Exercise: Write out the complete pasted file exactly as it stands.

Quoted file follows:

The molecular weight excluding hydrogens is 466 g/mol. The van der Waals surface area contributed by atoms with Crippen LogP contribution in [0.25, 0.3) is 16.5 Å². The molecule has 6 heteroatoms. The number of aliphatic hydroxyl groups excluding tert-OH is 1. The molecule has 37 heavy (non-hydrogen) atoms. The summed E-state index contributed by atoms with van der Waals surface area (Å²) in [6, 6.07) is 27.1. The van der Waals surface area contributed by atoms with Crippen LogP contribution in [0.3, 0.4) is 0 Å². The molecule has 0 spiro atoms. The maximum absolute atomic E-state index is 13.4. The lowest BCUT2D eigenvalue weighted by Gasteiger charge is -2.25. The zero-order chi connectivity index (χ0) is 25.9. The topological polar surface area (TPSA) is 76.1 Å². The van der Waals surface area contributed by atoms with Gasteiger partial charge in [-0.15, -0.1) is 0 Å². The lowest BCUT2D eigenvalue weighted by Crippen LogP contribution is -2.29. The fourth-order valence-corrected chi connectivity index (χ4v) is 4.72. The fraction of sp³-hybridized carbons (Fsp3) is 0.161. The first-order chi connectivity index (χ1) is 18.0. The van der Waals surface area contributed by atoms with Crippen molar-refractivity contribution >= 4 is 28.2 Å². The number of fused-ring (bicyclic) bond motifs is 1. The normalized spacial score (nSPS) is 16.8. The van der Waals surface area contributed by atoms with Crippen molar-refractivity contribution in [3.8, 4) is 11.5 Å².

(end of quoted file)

The molecular weight excluding hydrogens is 466 g/mol. The van der Waals surface area contributed by atoms with Crippen LogP contribution in [0.25, 0.3) is 16.5 Å². The molecule has 6 heteroatoms. The number of aliphatic hydroxyl groups excluding tert-OH is 1. The molecule has 37 heavy (non-hydrogen) atoms. The summed E-state index contributed by atoms with van der Waals surface area (Å²) in [6, 6.07) is 27.1. The van der Waals surface area contributed by atoms with Crippen LogP contribution in [0.3, 0.4) is 0 Å². The molecule has 0 spiro atoms. The maximum absolute atomic E-state index is 13.4. The lowest BCUT2D eigenvalue weighted by Gasteiger charge is -2.25. The zero-order chi connectivity index (χ0) is 25.9. The topological polar surface area (TPSA) is 76.1 Å². The van der Waals surface area contributed by atoms with Gasteiger partial charge in [-0.15, -0.1) is 0 Å². The lowest BCUT2D eigenvalue weighted by Crippen LogP contribution is -2.29. The fourth-order valence-corrected chi connectivity index (χ4v) is 4.72. The fraction of sp³-hybridized carbons (Fsp3) is 0.161. The first-order chi connectivity index (χ1) is 18.0. The van der Waals surface area contributed by atoms with Crippen molar-refractivity contribution >= 4 is 28.2 Å². The number of fused-ring (bicyclic) bond motifs is 1. The normalized spacial score (nSPS) is 16.8. The van der Waals surface area contributed by atoms with Crippen molar-refractivity contribution in [3.8, 4) is 11.5 Å².